I have been fascinated by learning and teaching resilience skills in recent years. Apart from being a vogue buzz word, what is resilience all about? Well currently I am favouring the Boing Boing / University of Brighton Resilience Centre definition: “Beating the odds, whilst also changing the odds”. I like that this definition honours that we can do things to help ourselves but we are always interacting and influenced by the environment around us which will also impact how resilient we feel.
I have been thinking about all the different resources I’ve shared at workshops and what might be useful to add to the noisy internet in these curious times. With both my occupational therapist and yoga teacher hat on, I settled on talking a little about the nervous system and sensory responses to what is going on.
I am not a neuroscientist so where possible I have linked to experts or resources for anyone wanting to dive deeper. I am particularly indebted to Deb Dana and Stephen Porges writing on Polyvagal Theory and Susi Wrenshaw (an amazing Yoga Therapist) who explained practical applications of this in yoga and therapy in a workshop I attended last year.
The Nervous System
Lots of people are familiar with the basic idea of the nervous system as either turned on in fight/flight mode (sympathetic arousal) or in rest, digest, restore mode (parasympathetic). But recent work by Stephen Porges and colleagues on the Polyvagal theory explains that it’s a little more nuanced than that. It’s not just a case of being stressed or relaxed. In particular this theory looks at different responses to stress – an activation response (in orange below) which is an active doing, and immobilisation or collapse response (in red below).
It’s good to note that all these states could be positive for example orange zone (when blended with green) may include competitive sports games, play fighting and sexual attraction, or the red zone (when blended with green) may be immobilisation of deep intimacy like the floppy puppy in it’s mum’s mouth as she carries it back to the basket.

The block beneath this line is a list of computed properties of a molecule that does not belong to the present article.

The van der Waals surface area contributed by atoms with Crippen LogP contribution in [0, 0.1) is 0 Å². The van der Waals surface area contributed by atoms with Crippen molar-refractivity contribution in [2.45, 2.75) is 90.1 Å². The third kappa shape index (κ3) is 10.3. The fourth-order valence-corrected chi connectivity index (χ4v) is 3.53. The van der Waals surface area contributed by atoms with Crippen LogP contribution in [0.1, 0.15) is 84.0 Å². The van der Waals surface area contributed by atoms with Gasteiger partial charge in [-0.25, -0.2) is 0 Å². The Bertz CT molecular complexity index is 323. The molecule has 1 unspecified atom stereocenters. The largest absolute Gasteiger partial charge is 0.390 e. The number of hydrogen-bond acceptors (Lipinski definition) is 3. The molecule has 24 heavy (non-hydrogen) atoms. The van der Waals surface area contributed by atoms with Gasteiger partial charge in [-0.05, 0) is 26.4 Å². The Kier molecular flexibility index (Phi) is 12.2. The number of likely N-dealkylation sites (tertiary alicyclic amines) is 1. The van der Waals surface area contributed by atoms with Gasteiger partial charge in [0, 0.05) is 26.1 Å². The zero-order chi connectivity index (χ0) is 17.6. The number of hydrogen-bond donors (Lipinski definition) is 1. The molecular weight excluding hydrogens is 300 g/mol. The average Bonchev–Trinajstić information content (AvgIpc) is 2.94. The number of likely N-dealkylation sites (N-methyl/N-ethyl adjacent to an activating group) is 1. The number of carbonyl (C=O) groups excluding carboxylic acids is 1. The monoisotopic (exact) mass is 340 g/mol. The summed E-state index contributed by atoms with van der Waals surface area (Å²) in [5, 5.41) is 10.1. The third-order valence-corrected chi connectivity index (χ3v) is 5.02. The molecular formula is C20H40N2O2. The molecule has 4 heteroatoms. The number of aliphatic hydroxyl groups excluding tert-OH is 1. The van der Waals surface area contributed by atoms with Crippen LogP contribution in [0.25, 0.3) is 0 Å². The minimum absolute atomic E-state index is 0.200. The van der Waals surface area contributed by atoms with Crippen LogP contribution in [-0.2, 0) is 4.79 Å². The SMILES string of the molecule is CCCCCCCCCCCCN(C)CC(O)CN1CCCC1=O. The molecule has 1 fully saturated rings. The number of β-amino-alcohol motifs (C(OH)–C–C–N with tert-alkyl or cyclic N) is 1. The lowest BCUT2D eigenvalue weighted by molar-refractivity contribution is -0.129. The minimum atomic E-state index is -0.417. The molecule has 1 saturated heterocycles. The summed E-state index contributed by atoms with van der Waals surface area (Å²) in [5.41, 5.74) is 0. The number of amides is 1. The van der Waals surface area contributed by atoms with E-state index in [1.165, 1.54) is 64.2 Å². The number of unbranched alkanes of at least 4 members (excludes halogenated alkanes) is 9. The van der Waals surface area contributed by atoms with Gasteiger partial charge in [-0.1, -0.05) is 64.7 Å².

It’s helpful to remember that a lot of nervous system activity is not conscious – so for example at the moment in our mind we may think ‘I know I am safe at home’ but our nervous system is activated alerted to potential threat by news reporting or social media commentary and the body feels unsafe (e.g. our gut feeling).
Resilient responses are not rigid or fake positivity
It is not helpful to view resilience tools as ways to stop emotions, squash how we truly feel or make us ‘happy ever after’. But through awareness of the nervous system and having resilience tools you may be able to work with these emotions better.
I also want to flag up the work of Lucy Johnstone, who is banging the drum to say emotions are an entirely appropriate response to this situation and do not automatically mean we should label ourselves or others as ‘depressed’ or with ‘anxiety’ or any other medical/psychiatry based label.
Click onto the table below to start to see how these different states of the nervous system might look or feel and a few starting suggestions for tools. Everyone is unique and in my workshops I am not prescriptive – everyone leaves with their own version of a resilience plan with things they feel are realistic and helpful to them.
We are all in different situations at the moment. Some of us have access to nature and some don’t. Some are working harder than ever feeling they have no time, some have been furloughed giving them lots of time. Some of us can have time out from partners or kids, some of us have caring responsibilities, whilst others still have no choice but to be in total isolation away from all human contact.
I like the idea of ‘certainty anchors’ which Johnathan Fields introduced me to. This is essentially finding comfort in routines and ritual. This may be deeply spiritual or embedded in your religious beliefs for example using a mala or prayer beads before going to sleep at night. Or it may be a simple noticing of normal routines for example stepping outside the door and taking a breath whilst listening to the birds or savoring the first sip of tea each and every morning.
For those working or living in highly stressful circumstances, you may find the mind is busy and very full so it’s hard to turn off. Focusing on specific environmental cues can be helpful to reground yourself. So close eyes take a breath and as you open them look for anything the colour orange around you. Or anything made of wood. Try to notice a detail in the room around you that you haven’t seen before or haven’t noticed in a while. Or what different textures can you feel such as the material of your clothing, what you’re sat on, warmth or coolness of the area. This helps draw the mind and attention away from past concerns or future anxiety and orientate us to the here and now.
I am also hearing Brene Brown’s message that there is real power in vulnerability. Be present to how you are feeling and you may be surprised what happens when you share vulnerability with a loved one.
Few resources I find helpful: